Wilkie Collins: A Classics Challenge – January Prompt

The Classics Challenge has started and the first book I’m reading is The Woman in White by Wilkie Collins. Katherine at November’s Autumn has provided some questions at different levels, depending on how much of the book you’ve read. I’m starting with level 1:

The Author:

Who is the author? What do they look like? When were they born? Where did they live? What does their handwriting look like? What are some of the other novels they’ve written? What is an interesting and random fact about their life?

Wilkie Collins (1824 – 1889)

Wilkie Collins was born in Marylebone, London and lived in a number of houses in the area:
  • Blandford Square (1848-1850)
  • Hanover Terrace (1850-1856)
  • Harley Place (1856-1857)
  • Harley Street (1860-1864)
  • Melcombe Place (1864-1867)
  • Gloucester Place (1867-1888)
  • Wimpole Street (1888-1889)

He wrote 30 novels, more than 60 short stories, 14 plays, and over 100 non-fiction pieces. His best-known works are The Woman in WhiteThe MoonstoneArmadale and No Name.

Collins’s handwriting:

Collins also considered a career in painting and exhibited a picture at the Royal Academy summer exhibition in 1849.

20 thoughts on “Wilkie Collins: A Classics Challenge – January Prompt

  1. Interesting challenge!

    I had no idea Collins had written so many novels; I have only read The Woman in White and The Moonstone. The Woman is a lovely novel I have read at least twice, and as I know a bit about your taste, I think you will also like it. I´ll watch out for your review.


  2. I didn’t realize that Collins painted as well either. Energetic man! I loved WiW when I read it in 2010. Is this a reread or first time for you? Either way, enjoy!


    1. Jane, I’ve not read WiW before. The only other book by Collins that I’ve read is The Moonstone, which I loved. So far, I think I prefer the Moonstone, as the WiW is a bit slow to get off the mark by comparison. Although the appearance of the woman in white at the beginning promises much mystery, I’ve yet to get to find out more – I’m hoping the action will pick up soon.


  3. I loved The Woman in White – hope you are enjoying too! The only other one of his books I’ve read is The Moonstone and I didn’t realize he had written so much more – I look forward to exploring these other titles.


  4. How great to learn more about Collins. I plan to read his Woman in White this year too! (From what you’ve said in the comments I think I must read his Moonstone too).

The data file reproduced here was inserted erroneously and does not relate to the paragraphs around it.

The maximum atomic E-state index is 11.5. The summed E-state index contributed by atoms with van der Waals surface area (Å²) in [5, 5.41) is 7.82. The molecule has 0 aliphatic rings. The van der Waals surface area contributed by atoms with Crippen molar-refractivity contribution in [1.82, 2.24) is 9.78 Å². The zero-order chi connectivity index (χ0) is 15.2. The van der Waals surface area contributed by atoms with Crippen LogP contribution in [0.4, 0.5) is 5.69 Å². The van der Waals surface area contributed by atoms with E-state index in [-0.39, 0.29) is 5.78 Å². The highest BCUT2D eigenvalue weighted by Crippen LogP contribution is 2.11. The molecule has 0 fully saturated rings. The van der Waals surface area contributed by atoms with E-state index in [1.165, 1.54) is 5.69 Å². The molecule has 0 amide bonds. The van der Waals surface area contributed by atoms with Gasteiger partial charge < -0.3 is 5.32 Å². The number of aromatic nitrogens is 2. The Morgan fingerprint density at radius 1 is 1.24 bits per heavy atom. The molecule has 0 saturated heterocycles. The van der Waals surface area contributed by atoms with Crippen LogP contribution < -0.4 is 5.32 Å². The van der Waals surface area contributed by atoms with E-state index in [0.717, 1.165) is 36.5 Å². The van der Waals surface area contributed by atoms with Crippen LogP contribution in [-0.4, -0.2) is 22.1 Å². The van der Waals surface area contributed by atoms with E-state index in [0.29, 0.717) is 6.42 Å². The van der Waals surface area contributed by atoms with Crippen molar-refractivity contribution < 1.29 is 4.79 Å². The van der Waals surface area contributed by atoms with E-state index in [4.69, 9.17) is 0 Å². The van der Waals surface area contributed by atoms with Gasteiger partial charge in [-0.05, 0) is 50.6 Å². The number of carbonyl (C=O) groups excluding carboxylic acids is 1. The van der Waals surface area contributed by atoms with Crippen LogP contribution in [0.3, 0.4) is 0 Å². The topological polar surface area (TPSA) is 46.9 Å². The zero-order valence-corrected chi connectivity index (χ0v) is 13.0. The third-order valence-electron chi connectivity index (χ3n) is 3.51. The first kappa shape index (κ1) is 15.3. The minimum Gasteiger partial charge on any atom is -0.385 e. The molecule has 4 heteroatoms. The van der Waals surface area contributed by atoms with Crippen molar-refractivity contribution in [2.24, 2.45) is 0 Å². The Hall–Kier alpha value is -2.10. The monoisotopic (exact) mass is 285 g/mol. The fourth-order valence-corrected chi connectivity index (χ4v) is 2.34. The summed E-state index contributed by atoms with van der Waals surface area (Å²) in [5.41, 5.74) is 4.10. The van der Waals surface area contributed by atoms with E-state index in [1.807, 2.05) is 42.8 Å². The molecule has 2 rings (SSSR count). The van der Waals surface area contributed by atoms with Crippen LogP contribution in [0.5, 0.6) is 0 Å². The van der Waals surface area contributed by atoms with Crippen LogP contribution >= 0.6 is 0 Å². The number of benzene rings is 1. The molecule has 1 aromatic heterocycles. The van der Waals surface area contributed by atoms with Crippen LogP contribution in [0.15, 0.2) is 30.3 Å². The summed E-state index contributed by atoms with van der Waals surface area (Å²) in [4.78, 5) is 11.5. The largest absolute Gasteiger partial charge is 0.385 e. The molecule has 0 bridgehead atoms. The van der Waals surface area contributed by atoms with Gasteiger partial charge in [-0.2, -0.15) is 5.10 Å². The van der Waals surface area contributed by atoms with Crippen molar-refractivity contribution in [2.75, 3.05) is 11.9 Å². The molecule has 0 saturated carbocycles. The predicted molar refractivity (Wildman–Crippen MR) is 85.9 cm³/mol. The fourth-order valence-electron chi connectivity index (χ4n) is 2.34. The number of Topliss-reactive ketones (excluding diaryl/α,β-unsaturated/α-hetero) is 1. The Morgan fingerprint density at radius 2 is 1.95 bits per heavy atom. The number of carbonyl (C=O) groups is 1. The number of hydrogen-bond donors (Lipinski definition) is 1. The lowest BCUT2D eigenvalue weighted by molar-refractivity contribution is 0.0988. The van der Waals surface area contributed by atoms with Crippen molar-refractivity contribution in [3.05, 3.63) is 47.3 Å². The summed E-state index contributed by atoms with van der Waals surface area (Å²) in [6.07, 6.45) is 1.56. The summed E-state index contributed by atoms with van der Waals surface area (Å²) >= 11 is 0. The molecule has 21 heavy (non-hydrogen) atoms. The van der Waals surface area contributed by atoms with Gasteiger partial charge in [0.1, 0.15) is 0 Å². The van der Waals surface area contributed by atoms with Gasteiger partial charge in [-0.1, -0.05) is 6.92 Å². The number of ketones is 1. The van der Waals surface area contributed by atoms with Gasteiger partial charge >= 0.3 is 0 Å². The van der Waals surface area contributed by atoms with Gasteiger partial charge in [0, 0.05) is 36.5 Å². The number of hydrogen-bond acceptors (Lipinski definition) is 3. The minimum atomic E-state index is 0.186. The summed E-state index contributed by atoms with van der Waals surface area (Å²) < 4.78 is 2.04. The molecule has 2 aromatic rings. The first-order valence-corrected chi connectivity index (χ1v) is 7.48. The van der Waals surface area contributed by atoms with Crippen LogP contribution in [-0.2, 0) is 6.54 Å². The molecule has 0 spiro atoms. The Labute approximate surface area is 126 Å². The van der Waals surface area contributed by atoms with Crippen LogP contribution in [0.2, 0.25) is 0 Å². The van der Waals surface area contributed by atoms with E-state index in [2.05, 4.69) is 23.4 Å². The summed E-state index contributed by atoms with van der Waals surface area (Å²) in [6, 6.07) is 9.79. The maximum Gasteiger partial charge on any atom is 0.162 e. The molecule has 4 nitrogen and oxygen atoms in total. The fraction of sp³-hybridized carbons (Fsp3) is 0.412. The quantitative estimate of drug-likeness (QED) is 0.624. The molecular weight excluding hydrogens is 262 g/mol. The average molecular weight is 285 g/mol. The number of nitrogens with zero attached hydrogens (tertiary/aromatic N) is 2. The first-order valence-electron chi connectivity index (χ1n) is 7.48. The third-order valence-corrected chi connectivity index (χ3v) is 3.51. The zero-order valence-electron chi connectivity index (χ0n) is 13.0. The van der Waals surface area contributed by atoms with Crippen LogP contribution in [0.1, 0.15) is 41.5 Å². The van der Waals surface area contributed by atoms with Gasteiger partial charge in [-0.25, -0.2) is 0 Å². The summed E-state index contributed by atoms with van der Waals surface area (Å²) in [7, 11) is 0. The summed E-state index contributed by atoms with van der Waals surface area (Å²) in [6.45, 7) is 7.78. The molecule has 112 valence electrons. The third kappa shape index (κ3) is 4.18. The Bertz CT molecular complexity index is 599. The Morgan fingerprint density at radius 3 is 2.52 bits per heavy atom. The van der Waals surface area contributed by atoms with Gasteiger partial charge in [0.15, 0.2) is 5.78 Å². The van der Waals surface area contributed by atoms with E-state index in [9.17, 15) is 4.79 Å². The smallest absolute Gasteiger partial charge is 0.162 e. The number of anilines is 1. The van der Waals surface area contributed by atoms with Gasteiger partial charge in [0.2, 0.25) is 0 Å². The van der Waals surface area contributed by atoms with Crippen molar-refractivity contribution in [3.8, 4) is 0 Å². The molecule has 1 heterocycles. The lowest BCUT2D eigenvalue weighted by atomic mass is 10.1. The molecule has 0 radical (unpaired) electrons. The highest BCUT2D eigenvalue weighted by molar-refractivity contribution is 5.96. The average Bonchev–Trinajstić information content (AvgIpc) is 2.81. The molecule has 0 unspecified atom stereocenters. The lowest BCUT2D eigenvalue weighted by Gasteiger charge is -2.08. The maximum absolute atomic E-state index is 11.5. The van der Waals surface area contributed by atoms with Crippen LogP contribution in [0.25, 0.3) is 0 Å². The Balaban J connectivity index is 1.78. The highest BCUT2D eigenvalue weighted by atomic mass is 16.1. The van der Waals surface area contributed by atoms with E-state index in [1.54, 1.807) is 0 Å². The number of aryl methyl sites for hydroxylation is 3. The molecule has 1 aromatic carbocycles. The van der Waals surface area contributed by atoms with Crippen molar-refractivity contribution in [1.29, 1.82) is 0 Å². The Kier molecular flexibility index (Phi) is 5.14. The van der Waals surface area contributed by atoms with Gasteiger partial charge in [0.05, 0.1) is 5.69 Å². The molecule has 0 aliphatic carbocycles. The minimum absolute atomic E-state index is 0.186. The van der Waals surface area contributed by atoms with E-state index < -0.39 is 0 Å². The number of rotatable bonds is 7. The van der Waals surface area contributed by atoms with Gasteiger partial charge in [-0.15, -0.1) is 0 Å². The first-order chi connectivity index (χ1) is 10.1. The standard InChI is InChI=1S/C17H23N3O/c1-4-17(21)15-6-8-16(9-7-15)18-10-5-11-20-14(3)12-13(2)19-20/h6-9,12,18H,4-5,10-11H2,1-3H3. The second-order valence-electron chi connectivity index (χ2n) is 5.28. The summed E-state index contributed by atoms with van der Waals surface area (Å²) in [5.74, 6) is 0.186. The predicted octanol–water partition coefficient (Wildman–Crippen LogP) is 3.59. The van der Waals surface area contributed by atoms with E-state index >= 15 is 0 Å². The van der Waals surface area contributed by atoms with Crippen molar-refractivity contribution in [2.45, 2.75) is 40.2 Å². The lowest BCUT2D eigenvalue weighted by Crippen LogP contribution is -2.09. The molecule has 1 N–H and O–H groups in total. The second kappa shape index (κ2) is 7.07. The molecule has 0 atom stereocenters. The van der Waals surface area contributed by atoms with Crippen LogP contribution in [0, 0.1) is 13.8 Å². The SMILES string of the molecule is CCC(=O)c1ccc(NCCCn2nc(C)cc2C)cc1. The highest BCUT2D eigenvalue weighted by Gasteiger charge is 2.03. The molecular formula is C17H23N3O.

I didn’t know about his interest in painting nor that he’d written so many novels!

    I love the convenience of typing but I admit to also loving handwriting. I think it’s interesting that his ‘d’ changes– I saw three different styles.

    Thank you for your post Margaret! 🙂


  5. I read this book last year for the first time and simply LOVED it! It was my favorite vintage read of 2011.I reviewed it in two parts. I’ll be interested to see what you think of it. 🙂


  6. The Law and The Lady, and Armadale, are among the best of the other books of this terrific writer, who also exerted a great influence on Dorothy L Sayers, especially in her book The Documents in the Case


  7. I look forward to reading your opinion of Woman in White. My Reading Partner and I have it on deck to read sometime in 2012, having thoroughly enjoyed The Moonstone.
    Wishing you a wonderful year of reading.


  8. Fascinating information …thank you
    I must admit I enjoy listening to ‘talking books’ of the longer Victorian classics..it’s the only way I get enough uninterrupted time to get into the story and it makes mindless chores much more tolerable :0)


  9. These Victorian authors always make me feel like a lazy slug! They were so productive and prolific. I read The Woman in White many years ago when I was a teen and really liked it. I’d love to read it again some day to see if I still feel the same way.


  10. I read Woman In White last year and it has become one of my favourite classics. I am dying to read more by Wilkie Collins. I have to admit that I know little about him.


  11. I love this book – I seem to remember it’s supposed to have been inspired by a woman in white rushing from a house while he was walking past – and later he set up home with her.


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